Another theological question about NFP?

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Another theological question about NFP?

Postby ButterflyWings » Thu Jun 20, 2013 7:27 am

I apologise if this question has been answered some time in the past, but I had a theological question I was hoping someone could answer me in simple terms (so I could discuss it with people who aren't highly academic) about natural family planning - stuff I'm trying to understand.

For those who believe artificial birth control is wrong or not acceptable but who actively support natural family planning, I was wondering a few things.

My understanding is the reason most catholics and some protestants believe artificial birth control is wrong is because it prevents contraception which is seen as an important function of sex. Is my understanding correct?

If so, I really don't understand why natural family planning is seen as an acceptable alternative when effectively it does the the same thing by natural methods. ie it prevents conception. Is there a reason that artificial methods of contraception are seen as wrong or less acceptable than natural methods?

I used to work with a lot of catholics, and it seems that sex and marriage and related issues came up a lot when we worked together, but nobody I talked to knew for sure why artificial was seen as less acceptable than natural, mainly because they weren't into studying theology at all, and the extent of their "bible study" was sunday church. which is fair enough - we can't all be mega theologians. I'm not one myself. I have slightly more interest and knowledge than the average person, but far less than someone who has studied it in depth.

My own personal opinion is that birth control should only be used if a couple has a very good reason (eg health reasons or are so poor they can't afford the basics like food and rent or are doing something in particular for God at that point in time where a child would make that task impossible). I know there are some people that would say "oh if God doesn't want you to have a child, He will stop you from having one", but that is what too many silly teens think when they have premarital sex, that God doesn't want them to have a child outside of marriage, so he won't let it happen. So in regards to that argument, I believe God gives us the power to decide whether to make smart or silly decisions, and if we make silly decisions, then there is no guarantee he will protect, eg I've known people who know falling pregnant could kill them or shorten their life significantly and said to everyone "God knows I'm sick, he won't let me fall pregnant" and lo and behold, they fall pregnant. So yes I believe birth control is acceptable, but only under strict conditions eg simply having a low income shouldn't discourage people in western societies from taking the chance of having children. God finds way to help us survive, whether it be through the help of friends and family, help through churches or government assistance.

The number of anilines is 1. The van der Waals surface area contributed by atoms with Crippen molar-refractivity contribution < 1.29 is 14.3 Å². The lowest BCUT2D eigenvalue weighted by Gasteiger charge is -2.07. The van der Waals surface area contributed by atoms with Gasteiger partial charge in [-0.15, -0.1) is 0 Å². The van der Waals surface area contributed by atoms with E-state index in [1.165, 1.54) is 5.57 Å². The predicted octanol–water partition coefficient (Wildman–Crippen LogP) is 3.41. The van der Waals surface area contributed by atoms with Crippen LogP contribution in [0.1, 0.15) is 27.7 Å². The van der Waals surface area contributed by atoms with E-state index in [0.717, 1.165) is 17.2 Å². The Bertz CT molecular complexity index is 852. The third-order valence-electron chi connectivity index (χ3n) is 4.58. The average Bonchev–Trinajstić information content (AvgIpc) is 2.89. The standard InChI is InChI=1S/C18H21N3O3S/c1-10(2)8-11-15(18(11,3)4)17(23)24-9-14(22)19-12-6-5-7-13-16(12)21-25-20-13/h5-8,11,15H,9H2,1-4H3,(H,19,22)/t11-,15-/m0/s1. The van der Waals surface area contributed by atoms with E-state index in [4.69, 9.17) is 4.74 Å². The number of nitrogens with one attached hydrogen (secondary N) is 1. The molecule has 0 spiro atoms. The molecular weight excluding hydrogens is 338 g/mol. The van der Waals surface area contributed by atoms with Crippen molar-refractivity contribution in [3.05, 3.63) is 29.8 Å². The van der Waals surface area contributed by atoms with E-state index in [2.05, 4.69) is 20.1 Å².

But I honestly can't see why artificial contraception is seen as worse than natural family planning? To me, I would consider NFP to be less theologically acceptable. My reason is simply is that it means denying your spouse's sexual desire for reasons clearly other than the only ones I can see listed in the bible - time out to pray etc, for menstruating (although I would classify that as an old testament cleanliness rule that we are no longer bound by) - and genuinely physical ones (which may or may not be mentioned in the bible somewhere in some form, but I'm unsure) such as when your spouse is too ill or injured to have sex. It seems especially unfair on women, as during ovulation is when a woman has the highest sexual desire usually, and NFP insists every month she must be denied sex during this time.

It's a topic that has come up a few times with a particular friend, and I'm seeking biblical evidence on either side of the view (in non complex terms) I can discuss with my friend. Plus I really want to understand why some people believe artificial is worse than natural contraception. My views aren't set in stone on this issue. I'm happy to change my view with the right evidence. So yeah.... can anyone help out? either side of the debate?

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Re: Another theological question about NFP?

Postby InGodsGrace » Thu Jun 20, 2013 7:40 am

I'm personally against ALL hormonal bc. Because the way they are suppose to work is to prevent ovulation, and the back up is to prevent a fertilized egg from implanting. We believe life begins at conception, so this is not an option for us. I also have a blood disorder that can cause blood clots (more than the avg person) from any hormone treatment, bc, HRT etc.

ETA: I'm no longer Catholic, grew up Cathoic, now I go to a nondenominational church. BC wasn't taught when I grrew up Catholic, and has never been brought up in our church.

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Re: Another theological question about NFP?

Postby jokerman » Thu Jun 20, 2013 7:49 am

Why do you believe birth control "is acceptable only under strict conditions" like extreme poverty?

The middle-class family with a moderate income and no health problems wants to stop at one kid, or two kids -- is that a problem? If so, why?